Sinn Féin call on Minister to retain Agricultural Wages Board
Sinn Féin Agriculture Spokesperson, Fermanagh South Tyrone MLA Gerry McHugh has called on the Minister Michelle Gildernew to protect the rights of the lowest paid farm workers by retaining the Agricultural Wages Board (AWB).
Mr McHugh said:
"The abolition of the Agricultural Wages Board would directly impact on the pay of the lowest paid farm workers, including many migrant workers.
"The argument about reducing red tape does not stand up to scrutiny. Scraping the AWB has nothing to do with bureaucracy or red tape, but is a blatant attempt to cut the wages of farm workers in the North. It is a demand being led by the employers.
"The abolition of the AWB would mean that agriculture workers could face an 18p an hour cut in their wages.
"Having examined in greater detail the Board's role, remit, and functions, it is a role that Sinn Féin believes is required. The AWB has also set up a new working group to examine issues of the exploitation of migrant workers, particularly one of the key issues which is the issue of excessive rents for overcrowded accommodation.
"I challenge those who want to abolish the Board to defend the impact that this would have on some of the most vulnerable workers anywhere in Ireland. It cost £5,000 for the year 2005-06 and this is a small amount to pay for the protection of workers' rights.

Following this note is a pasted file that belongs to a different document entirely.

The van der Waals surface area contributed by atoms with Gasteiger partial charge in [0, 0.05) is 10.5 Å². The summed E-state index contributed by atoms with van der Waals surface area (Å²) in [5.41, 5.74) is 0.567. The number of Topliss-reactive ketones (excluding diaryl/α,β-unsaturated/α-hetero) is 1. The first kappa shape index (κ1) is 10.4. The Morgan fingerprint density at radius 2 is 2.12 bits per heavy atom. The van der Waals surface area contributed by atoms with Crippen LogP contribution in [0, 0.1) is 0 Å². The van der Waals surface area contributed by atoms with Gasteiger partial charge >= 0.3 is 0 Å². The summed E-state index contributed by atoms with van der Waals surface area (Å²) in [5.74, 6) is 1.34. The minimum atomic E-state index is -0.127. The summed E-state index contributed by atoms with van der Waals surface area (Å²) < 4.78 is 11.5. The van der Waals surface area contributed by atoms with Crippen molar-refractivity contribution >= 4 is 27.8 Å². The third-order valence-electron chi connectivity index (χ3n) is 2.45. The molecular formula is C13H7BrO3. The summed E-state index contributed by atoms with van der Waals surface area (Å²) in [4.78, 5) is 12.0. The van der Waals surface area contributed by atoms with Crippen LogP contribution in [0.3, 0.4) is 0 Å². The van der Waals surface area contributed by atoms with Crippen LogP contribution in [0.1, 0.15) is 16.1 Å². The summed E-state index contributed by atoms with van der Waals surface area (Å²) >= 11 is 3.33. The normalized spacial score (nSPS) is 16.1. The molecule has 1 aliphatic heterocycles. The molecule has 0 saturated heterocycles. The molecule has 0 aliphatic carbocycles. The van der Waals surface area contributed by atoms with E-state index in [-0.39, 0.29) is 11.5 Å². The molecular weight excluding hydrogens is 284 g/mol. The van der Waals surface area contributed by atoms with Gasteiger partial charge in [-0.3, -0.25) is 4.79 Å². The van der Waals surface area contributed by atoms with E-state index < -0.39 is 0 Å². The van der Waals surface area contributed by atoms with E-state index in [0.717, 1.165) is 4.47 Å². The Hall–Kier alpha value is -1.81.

"I would encourage the Minister to put the rights of the low paid before the demands of a few politicians who earn some £40,000 a year. The abolition of the AWB is not about inconvenience or bureaucracy; it is about dismantling protection and basic standards for all farmers and agricultural workers.
"Sinn Féin will always be foremost in respecting and defending the rights of workers, it is up to others to defend any attempt to deny farm workers these protections." ENDS
Note to Editors
The Agricultural Wages Board sets a minimum wage rate for agricultural employees over a range of grades. It also sets holiday pay and entitlement, sick pay, and the maximum charge that an employer may make for accommodation provided to employees. It comprises 15 members: six are nominated by the Ulster Farmers' Union, representing employers; six are nominated by the Amalgamated Transport and General Workers' Union, representing employees; and three are independent members.
The board has no staff, and does not expend a budget. Board members do not receive a salary, but receive attendance fees and travel expenses amounting to less than £5,000 for the year 2005-06.